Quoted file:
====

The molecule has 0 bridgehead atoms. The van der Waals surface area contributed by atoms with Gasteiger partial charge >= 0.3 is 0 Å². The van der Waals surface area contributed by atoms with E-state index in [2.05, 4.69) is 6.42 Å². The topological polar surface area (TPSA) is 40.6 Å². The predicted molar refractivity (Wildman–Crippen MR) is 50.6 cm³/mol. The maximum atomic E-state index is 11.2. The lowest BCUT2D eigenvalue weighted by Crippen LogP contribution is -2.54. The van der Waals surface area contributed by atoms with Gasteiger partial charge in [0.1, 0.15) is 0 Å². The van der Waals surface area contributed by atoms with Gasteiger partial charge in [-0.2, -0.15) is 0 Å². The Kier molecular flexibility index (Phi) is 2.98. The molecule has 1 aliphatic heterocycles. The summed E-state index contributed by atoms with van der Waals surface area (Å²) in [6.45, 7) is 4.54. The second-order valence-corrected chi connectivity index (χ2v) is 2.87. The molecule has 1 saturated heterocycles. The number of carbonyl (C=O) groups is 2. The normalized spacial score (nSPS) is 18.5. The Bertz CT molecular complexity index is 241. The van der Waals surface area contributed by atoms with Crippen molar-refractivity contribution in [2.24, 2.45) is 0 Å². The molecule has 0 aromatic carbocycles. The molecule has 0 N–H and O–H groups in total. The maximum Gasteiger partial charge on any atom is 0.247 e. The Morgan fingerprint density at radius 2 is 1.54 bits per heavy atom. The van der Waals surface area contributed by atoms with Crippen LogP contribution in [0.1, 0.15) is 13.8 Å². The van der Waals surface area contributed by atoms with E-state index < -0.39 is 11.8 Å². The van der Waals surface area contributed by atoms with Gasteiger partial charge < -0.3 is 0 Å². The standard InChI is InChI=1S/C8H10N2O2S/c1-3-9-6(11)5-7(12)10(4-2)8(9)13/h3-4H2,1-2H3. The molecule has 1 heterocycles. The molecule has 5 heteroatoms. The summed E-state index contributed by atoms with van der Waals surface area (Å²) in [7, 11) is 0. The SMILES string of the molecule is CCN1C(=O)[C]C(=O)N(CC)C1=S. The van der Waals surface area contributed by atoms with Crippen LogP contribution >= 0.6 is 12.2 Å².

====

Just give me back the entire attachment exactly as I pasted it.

The molecule has 0 bridgehead atoms. The van der Waals surface area contributed by atoms with Gasteiger partial charge >= 0.3 is 0 Å². The van der Waals surface area contributed by atoms with E-state index in [2.05, 4.69) is 6.42 Å². The topological polar surface area (TPSA) is 40.6 Å². The predicted molar refractivity (Wildman–Crippen MR) is 50.6 cm³/mol. The maximum atomic E-state index is 11.2. The lowest BCUT2D eigenvalue weighted by Crippen LogP contribution is -2.54. The van der Waals surface area contributed by atoms with Gasteiger partial charge in [0.1, 0.15) is 0 Å². The van der Waals surface area contributed by atoms with Gasteiger partial charge in [-0.2, -0.15) is 0 Å². The Kier molecular flexibility index (Phi) is 2.98. The molecule has 1 aliphatic heterocycles. The summed E-state index contributed by atoms with van der Waals surface area (Å²) in [6.45, 7) is 4.54. The second-order valence-corrected chi connectivity index (χ2v) is 2.87. The molecule has 1 saturated heterocycles. The number of carbonyl (C=O) groups is 2. The normalized spacial score (nSPS) is 18.5. The Bertz CT molecular complexity index is 241. The van der Waals surface area contributed by atoms with Crippen molar-refractivity contribution in [2.24, 2.45) is 0 Å². The molecule has 0 aromatic carbocycles. The molecule has 0 N–H and O–H groups in total. The maximum Gasteiger partial charge on any atom is 0.247 e. The Morgan fingerprint density at radius 2 is 1.54 bits per heavy atom. The van der Waals surface area contributed by atoms with Crippen LogP contribution in [0.1, 0.15) is 13.8 Å². The van der Waals surface area contributed by atoms with E-state index < -0.39 is 11.8 Å². The van der Waals surface area contributed by atoms with Gasteiger partial charge < -0.3 is 0 Å². The standard InChI is InChI=1S/C8H10N2O2S/c1-3-9-6(11)5-7(12)10(4-2)8(9)13/h3-4H2,1-2H3. The molecule has 1 heterocycles. The molecule has 5 heteroatoms. The summed E-state index contributed by atoms with van der Waals surface area (Å²) in [7, 11) is 0. The SMILES string of the molecule is CCN1C(=O)[C]C(=O)N(CC)C1=S. The van der Waals surface area contributed by atoms with Crippen LogP contribution >= 0.6 is 12.2 Å².